- This event has passed.
The Department of Math, Physics, and Computer Science Colloquium: Graph Theory: A Colorful World of Games and Logic
November 9 @ 3:30 pm – 4:30 pm
Presented by Tyler Markkanen, PhD
Associate Professor of Mathematics
Schoo-Bemis Science Center, Room 110
Suppose we color a map of the United States so that no two bordering states have the same color. Once completed, we will say that this map has been properly colored. Question: What are the fewest number of colors required to complete such a task? Answer: For a map of the 48 contiguous U.S. states and the District of Columbia the answer is four. In fact, according to the Four-Color Theorem, a two-dimensional map of any land with finitely many regions, real or fictitious (e.g., Tolkien’s Middle-Earth), can always be properly colored with four or fewer colors.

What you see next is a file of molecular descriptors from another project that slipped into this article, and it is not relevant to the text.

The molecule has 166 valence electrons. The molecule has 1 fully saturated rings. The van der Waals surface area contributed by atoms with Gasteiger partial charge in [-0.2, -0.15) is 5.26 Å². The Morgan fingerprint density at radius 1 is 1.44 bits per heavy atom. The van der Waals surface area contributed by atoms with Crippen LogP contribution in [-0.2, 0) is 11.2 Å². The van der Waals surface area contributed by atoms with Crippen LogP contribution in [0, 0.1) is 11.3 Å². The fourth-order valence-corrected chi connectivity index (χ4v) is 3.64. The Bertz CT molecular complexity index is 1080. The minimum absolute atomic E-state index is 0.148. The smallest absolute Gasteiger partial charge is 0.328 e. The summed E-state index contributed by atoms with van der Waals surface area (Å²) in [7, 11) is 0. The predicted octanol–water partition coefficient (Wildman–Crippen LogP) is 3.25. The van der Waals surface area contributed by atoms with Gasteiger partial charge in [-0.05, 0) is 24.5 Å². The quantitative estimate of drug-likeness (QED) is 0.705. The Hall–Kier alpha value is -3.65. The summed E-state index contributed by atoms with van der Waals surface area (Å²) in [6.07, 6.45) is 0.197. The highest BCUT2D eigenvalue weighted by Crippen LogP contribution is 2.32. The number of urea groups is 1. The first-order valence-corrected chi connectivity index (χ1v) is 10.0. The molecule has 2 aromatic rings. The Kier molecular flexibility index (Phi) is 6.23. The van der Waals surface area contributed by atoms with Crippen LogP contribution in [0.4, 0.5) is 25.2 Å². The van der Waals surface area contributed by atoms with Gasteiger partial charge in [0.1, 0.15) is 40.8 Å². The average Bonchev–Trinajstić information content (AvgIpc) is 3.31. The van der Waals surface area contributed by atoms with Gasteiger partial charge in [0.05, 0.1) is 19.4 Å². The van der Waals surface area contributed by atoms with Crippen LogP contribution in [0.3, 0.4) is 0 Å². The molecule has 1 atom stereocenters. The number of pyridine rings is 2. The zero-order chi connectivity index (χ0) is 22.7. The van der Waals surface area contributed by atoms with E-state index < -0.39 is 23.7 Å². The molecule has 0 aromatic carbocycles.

In this talk, led by Tyler Markkanen, we will show how Graph Theory can help solve similar coloring conundrums. We will use the principles of mathematical logic to explore infinite spaces, revealing new information about graphs. For example, by playing the game of Cops and Robbers, we can gain a deeper understanding of how to construct or dismantle an infinite graph, based on the order in which each vertex is placed or removed. This work is in collaboration with Markkanen’s colleagues at other institutions: Stephen Flood, PhD, and Shelley Stahl, PhD, from Bridgewater State University; Matthew Jura, PhD, at Manhattan College; Oscar Levin, PhD, at the University of Northern Colorado; and Reed Solomon, PhD, at the University of Connecticut.
Tyler Markkanen is a mathematician and teacher. His research is in mathematical logic, with a special interest in computability theory and computable model theory.
This event is free and open to the Springfield College community.
For more information, contact Kellie Lavoie at email@example.com.